Each week we share the top sustainability news stories from around the world. Here’s this week’s round up:
This week we explore the benefits of incorporating nature and green spaces into cities, calls for a global ban on fracking and a report that 20 of the largest economies around the world are not close to meet interim targets.
Research Shows Human Benefits of Building Nature Into Cities
Research in cities around the world indicated that by building more green spaces, they can positively impact mental and physical health of residents. For the study in the Proceedings of the National Academy of Sciences. The research will ultimately serve as the basis for a new health model in Natural Capital Project software – free, open-source tools that map the many benefits nature provides people.
In the United States, lack of physical activity results in about €95 billion a year in related health care costs and leads to 3.2 million deaths globally every year. It may seem like an intuitive connection, but the new research closes an important gap in understanding how building nature into cities can support overall human well-being. The research shows that nature exposure boosts memory, attention and creativity and that it can also increase levels of happiness.
Lead author Roy Remme, a postdoctoral researcher at the Stanford University’s Natural Capital Project said, “We want to help city planners understand where green spaces might best support people’s health, so everyone can receive nature’s benefits. Over the past year with shelter-in-place restrictions, we’ve learned how valuable and fulfilling it can be to spend time in nature, especially for city-dwellers.”
In Amsterdam, city planners are currently implementing a new green infrastructure plan. Using the city as a hypothetical case study, the researchers applied their framework to understand how Amsterdam’s plans to build or improve new parks might affect physical activity for everyone in the city.
Calls Grow for An Irish-led Global Ban on Fracking
Demand is continuing to build for an Irish-led global ban on fracking in the wake of a report from the Irish Centre for Human Rights (ICHR). They indicated that the hydraulic fracking process poses a threat to the environment and local populations. The report stated that unconventional oil and gas exploration impacts the right to life, health, water, food, housing and access to the right to a safe, clean and healthy environment. Generally, the communities that are impacted come from marginalised or poverty-stricken backgrounds.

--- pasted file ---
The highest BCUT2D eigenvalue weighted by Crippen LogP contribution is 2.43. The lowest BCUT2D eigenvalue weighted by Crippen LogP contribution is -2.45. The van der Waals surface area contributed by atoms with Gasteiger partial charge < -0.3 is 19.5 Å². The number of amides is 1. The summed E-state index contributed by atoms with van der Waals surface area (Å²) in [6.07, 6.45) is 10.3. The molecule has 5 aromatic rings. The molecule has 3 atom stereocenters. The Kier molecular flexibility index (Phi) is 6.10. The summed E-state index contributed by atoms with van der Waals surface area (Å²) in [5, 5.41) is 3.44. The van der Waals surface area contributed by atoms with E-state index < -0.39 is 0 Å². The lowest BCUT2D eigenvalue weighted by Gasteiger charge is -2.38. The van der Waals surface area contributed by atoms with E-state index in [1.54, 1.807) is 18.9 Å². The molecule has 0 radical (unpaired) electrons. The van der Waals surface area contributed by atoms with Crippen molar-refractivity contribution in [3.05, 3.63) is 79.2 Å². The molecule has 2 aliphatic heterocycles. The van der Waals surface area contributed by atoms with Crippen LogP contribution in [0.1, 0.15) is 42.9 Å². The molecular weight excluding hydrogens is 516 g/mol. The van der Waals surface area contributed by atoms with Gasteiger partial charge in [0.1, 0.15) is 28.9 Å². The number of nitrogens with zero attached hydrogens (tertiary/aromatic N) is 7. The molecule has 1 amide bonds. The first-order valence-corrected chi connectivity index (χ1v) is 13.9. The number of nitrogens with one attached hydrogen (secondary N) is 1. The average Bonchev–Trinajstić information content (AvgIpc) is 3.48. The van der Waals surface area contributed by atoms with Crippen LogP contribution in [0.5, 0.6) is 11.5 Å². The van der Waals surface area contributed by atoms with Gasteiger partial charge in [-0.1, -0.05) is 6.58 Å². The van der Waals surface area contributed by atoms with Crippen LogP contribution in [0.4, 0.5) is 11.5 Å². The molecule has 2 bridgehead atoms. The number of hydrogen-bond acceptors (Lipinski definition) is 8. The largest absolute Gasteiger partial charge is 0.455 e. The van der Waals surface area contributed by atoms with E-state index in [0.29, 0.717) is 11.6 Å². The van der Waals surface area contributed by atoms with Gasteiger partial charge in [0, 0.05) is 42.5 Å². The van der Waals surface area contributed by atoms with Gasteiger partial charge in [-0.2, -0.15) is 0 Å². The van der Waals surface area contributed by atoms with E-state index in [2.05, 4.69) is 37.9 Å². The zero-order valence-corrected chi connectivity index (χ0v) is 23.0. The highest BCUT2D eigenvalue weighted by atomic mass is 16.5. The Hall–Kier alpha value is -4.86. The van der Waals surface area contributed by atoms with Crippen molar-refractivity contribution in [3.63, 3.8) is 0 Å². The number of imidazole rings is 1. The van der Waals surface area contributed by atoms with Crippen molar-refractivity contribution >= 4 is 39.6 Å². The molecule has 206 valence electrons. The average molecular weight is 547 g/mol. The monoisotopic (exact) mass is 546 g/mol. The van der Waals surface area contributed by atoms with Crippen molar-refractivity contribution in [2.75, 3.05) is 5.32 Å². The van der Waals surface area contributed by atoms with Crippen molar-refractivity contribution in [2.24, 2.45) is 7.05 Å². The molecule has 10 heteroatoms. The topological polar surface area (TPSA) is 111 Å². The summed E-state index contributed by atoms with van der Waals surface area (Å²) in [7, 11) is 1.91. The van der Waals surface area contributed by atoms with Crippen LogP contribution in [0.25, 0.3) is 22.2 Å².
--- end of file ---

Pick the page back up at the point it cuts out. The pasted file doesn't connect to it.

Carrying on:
Fracking is a process of drilling down into the Earth before a high-pressure water mixture is directed at the rock to release the gas inside. Water, sand and chemicals are injected into the rock at high pressure which allows the gas to flow out to the head of the well. The process is controversial because it uses huge amounts of water, can cause tremors and sometimes allow carcinogenic chemicals to escape during drilling and contaminate groundwater around the site. The practice has been banned in Ireland since 2017.
The report indicates that Ireland is “uniquely positioned to lead the effort as the global-north sponsor of the UN resolution calling for a global ban on fracking.” The country’s role on the United Nations Security Council shows that it is a prime position to put a ban forward. Minister for Foreign Affairs Simon Coveny recently stated that “protecting the most vulnerable and safeguarding their human rights” must be at the heart of the global response to the climate crisis.
Report Indicates no G20 Country is on Track to Meet Climate Goals
Major businesses and investors in the world’s largest economies should brace themselves for a turbulent transition to a low-carbon future because none of the G20 countries are on track to meet their climate ambitions, according to a report from risk intelligence company Verisk Maplecroft. They believe that there is “no longer any realistic chance” for an ordinary transition for global financial markets because political leaders will be forced to “handbrake” policy interventions to cut emissions.
Versik Maplecroft used the report to warn its multinational clients to prepare for a future which at best might be “disorderly” or at worst to brace themselves for a whiplash of sudden political changes for the global economy. This will lead to increased taxes on your company whether you’re a G20 country or not. The company is one of the world’s largest providers of data used by the global insurance industry to assess the risks faced by major businesses. The head of environments and climate change at Verisk said: “These conditions will leave business in carbon-intensive sectors facing the most disorderly of transitions to a low-carbon economy.”
The performance of the world’s leading carbon emitters such as the US and China will be the most important factor in achieving the climate laws set out in the 2015 Paris accord. While the European Union has taken steps towards smoothing the transition, the bloc’s best performers France and Germany still lag behind the UK.
Tune in next week for another round of sustainability news from around the world.